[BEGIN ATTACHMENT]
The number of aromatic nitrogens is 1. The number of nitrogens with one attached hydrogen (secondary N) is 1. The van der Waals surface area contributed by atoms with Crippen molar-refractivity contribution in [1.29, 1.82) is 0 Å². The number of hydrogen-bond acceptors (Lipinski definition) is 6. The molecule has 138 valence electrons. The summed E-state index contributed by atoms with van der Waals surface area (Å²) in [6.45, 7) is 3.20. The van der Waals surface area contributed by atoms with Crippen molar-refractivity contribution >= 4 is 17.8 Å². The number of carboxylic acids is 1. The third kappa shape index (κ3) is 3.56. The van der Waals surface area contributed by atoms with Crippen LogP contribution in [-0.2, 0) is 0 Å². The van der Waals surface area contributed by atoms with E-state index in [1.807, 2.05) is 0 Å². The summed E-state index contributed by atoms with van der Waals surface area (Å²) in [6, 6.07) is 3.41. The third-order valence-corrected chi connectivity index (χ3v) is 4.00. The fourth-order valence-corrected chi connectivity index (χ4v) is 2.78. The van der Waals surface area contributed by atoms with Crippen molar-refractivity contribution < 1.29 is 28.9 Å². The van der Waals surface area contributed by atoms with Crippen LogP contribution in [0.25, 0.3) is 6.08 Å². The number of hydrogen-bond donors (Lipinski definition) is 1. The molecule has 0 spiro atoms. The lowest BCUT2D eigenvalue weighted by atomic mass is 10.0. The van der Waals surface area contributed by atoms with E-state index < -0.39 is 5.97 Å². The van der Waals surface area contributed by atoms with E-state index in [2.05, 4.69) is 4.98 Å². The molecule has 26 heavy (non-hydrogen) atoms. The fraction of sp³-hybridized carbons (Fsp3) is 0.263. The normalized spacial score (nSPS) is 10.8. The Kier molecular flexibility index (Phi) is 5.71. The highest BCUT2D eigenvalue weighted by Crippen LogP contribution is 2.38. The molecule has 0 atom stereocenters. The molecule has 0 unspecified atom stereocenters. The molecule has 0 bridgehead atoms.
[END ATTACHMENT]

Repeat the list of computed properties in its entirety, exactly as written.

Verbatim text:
The number of aromatic nitrogens is 1. The number of nitrogens with one attached hydrogen (secondary N) is 1. The van der Waals surface area contributed by atoms with Crippen molar-refractivity contribution in [1.29, 1.82) is 0 Å². The number of hydrogen-bond acceptors (Lipinski definition) is 6. The molecule has 138 valence electrons. The summed E-state index contributed by atoms with van der Waals surface area (Å²) in [6.45, 7) is 3.20. The van der Waals surface area contributed by atoms with Crippen molar-refractivity contribution >= 4 is 17.8 Å². The number of carboxylic acids is 1. The third kappa shape index (κ3) is 3.56. The van der Waals surface area contributed by atoms with Crippen LogP contribution in [-0.2, 0) is 0 Å². The van der Waals surface area contributed by atoms with E-state index in [1.807, 2.05) is 0 Å². The summed E-state index contributed by atoms with van der Waals surface area (Å²) in [6, 6.07) is 3.41. The third-order valence-corrected chi connectivity index (χ3v) is 4.00. The fourth-order valence-corrected chi connectivity index (χ4v) is 2.78. The van der Waals surface area contributed by atoms with Crippen molar-refractivity contribution < 1.29 is 28.9 Å². The van der Waals surface area contributed by atoms with Crippen LogP contribution in [0.25, 0.3) is 6.08 Å². The number of hydrogen-bond donors (Lipinski definition) is 1. The molecule has 0 spiro atoms. The lowest BCUT2D eigenvalue weighted by atomic mass is 10.0. The van der Waals surface area contributed by atoms with E-state index < -0.39 is 5.97 Å². The van der Waals surface area contributed by atoms with E-state index in [2.05, 4.69) is 4.98 Å². The molecule has 26 heavy (non-hydrogen) atoms. The fraction of sp³-hybridized carbons (Fsp3) is 0.263. The normalized spacial score (nSPS) is 10.8. The Kier molecular flexibility index (Phi) is 5.71. The highest BCUT2D eigenvalue weighted by Crippen LogP contribution is 2.38. The molecule has 0 atom stereocenters. The molecule has 0 unspecified atom stereocenters. The molecule has 0 bridgehead atoms.